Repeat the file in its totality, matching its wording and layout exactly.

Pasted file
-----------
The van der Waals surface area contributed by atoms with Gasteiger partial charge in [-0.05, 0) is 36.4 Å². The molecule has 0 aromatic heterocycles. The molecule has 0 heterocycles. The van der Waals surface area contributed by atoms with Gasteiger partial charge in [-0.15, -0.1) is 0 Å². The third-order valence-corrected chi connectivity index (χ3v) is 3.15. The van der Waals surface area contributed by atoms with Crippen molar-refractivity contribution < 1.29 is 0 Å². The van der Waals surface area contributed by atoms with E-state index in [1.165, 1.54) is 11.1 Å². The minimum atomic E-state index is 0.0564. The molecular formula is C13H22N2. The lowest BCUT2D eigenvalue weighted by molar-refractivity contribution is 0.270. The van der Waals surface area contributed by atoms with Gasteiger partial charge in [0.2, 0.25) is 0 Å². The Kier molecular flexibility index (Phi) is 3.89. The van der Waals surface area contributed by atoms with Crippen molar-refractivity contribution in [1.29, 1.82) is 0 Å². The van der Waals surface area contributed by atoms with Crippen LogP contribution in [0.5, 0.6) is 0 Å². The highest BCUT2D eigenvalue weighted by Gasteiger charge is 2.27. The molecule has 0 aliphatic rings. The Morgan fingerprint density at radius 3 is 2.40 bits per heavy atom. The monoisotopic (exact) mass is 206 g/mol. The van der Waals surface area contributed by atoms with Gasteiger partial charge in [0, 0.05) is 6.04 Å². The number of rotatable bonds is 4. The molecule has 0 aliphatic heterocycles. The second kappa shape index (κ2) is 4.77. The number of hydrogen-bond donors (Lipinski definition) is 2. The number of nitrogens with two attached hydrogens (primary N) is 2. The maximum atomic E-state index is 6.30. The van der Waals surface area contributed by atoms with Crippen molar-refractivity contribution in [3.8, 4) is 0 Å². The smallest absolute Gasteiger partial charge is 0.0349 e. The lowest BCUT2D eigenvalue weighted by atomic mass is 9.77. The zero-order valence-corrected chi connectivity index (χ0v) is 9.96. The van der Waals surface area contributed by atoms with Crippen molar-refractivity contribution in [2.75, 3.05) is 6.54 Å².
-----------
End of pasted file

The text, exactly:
The van der Waals surface area contributed by atoms with Gasteiger partial charge in [-0.05, 0) is 36.4 Å². The molecule has 0 aromatic heterocycles. The molecule has 0 heterocycles. The van der Waals surface area contributed by atoms with Gasteiger partial charge in [-0.15, -0.1) is 0 Å². The third-order valence-corrected chi connectivity index (χ3v) is 3.15. The van der Waals surface area contributed by atoms with Crippen molar-refractivity contribution < 1.29 is 0 Å². The van der Waals surface area contributed by atoms with E-state index in [1.165, 1.54) is 11.1 Å². The minimum atomic E-state index is 0.0564. The molecular formula is C13H22N2. The lowest BCUT2D eigenvalue weighted by molar-refractivity contribution is 0.270. The van der Waals surface area contributed by atoms with Gasteiger partial charge in [0.2, 0.25) is 0 Å². The Kier molecular flexibility index (Phi) is 3.89. The van der Waals surface area contributed by atoms with Crippen molar-refractivity contribution in [1.29, 1.82) is 0 Å². The van der Waals surface area contributed by atoms with Crippen LogP contribution in [0.5, 0.6) is 0 Å². The highest BCUT2D eigenvalue weighted by Gasteiger charge is 2.27. The molecule has 0 aliphatic rings. The Morgan fingerprint density at radius 3 is 2.40 bits per heavy atom. The monoisotopic (exact) mass is 206 g/mol. The van der Waals surface area contributed by atoms with Gasteiger partial charge in [0, 0.05) is 6.04 Å². The number of rotatable bonds is 4. The molecule has 0 aliphatic heterocycles. The second kappa shape index (κ2) is 4.77. The number of hydrogen-bond donors (Lipinski definition) is 2. The number of nitrogens with two attached hydrogens (primary N) is 2. The maximum atomic E-state index is 6.30. The van der Waals surface area contributed by atoms with Crippen molar-refractivity contribution in [3.8, 4) is 0 Å². The smallest absolute Gasteiger partial charge is 0.0349 e. The lowest BCUT2D eigenvalue weighted by atomic mass is 9.77. The zero-order valence-corrected chi connectivity index (χ0v) is 9.96. The van der Waals surface area contributed by atoms with Crippen molar-refractivity contribution in [2.75, 3.05) is 6.54 Å².